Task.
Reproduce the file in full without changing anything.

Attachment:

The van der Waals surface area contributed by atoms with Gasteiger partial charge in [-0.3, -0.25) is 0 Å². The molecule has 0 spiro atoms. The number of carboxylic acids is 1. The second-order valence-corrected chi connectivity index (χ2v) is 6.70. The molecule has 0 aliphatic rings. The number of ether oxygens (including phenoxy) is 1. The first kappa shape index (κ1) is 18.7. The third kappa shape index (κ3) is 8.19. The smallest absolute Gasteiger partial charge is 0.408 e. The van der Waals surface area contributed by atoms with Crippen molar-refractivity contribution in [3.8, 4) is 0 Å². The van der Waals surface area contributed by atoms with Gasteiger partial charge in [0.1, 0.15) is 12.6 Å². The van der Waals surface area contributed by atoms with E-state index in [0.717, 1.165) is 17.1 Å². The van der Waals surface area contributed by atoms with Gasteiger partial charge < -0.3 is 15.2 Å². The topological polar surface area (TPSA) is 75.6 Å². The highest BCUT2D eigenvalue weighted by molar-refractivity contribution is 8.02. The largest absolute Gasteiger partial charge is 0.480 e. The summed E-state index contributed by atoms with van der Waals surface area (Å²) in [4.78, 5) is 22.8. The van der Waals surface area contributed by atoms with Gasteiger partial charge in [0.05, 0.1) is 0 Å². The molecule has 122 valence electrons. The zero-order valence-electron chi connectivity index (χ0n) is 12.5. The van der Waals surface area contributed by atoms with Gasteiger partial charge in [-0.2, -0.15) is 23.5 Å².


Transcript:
The van der Waals surface area contributed by atoms with Gasteiger partial charge in [-0.3, -0.25) is 0 Å². The molecule has 0 spiro atoms. The number of carboxylic acids is 1. The second-order valence-corrected chi connectivity index (χ2v) is 6.70. The molecule has 0 aliphatic rings. The number of ether oxygens (including phenoxy) is 1. The first kappa shape index (κ1) is 18.7. The third kappa shape index (κ3) is 8.19. The smallest absolute Gasteiger partial charge is 0.408 e. The van der Waals surface area contributed by atoms with Crippen molar-refractivity contribution in [3.8, 4) is 0 Å². The van der Waals surface area contributed by atoms with Gasteiger partial charge in [0.1, 0.15) is 12.6 Å². The van der Waals surface area contributed by atoms with E-state index in [0.717, 1.165) is 17.1 Å². The van der Waals surface area contributed by atoms with Gasteiger partial charge < -0.3 is 15.2 Å². The topological polar surface area (TPSA) is 75.6 Å². The highest BCUT2D eigenvalue weighted by molar-refractivity contribution is 8.02. The largest absolute Gasteiger partial charge is 0.480 e. The summed E-state index contributed by atoms with van der Waals surface area (Å²) in [4.78, 5) is 22.8. The van der Waals surface area contributed by atoms with Gasteiger partial charge in [0.05, 0.1) is 0 Å². The molecule has 122 valence electrons. The zero-order valence-electron chi connectivity index (χ0n) is 12.5. The van der Waals surface area contributed by atoms with Gasteiger partial charge in [-0.2, -0.15) is 23.5 Å².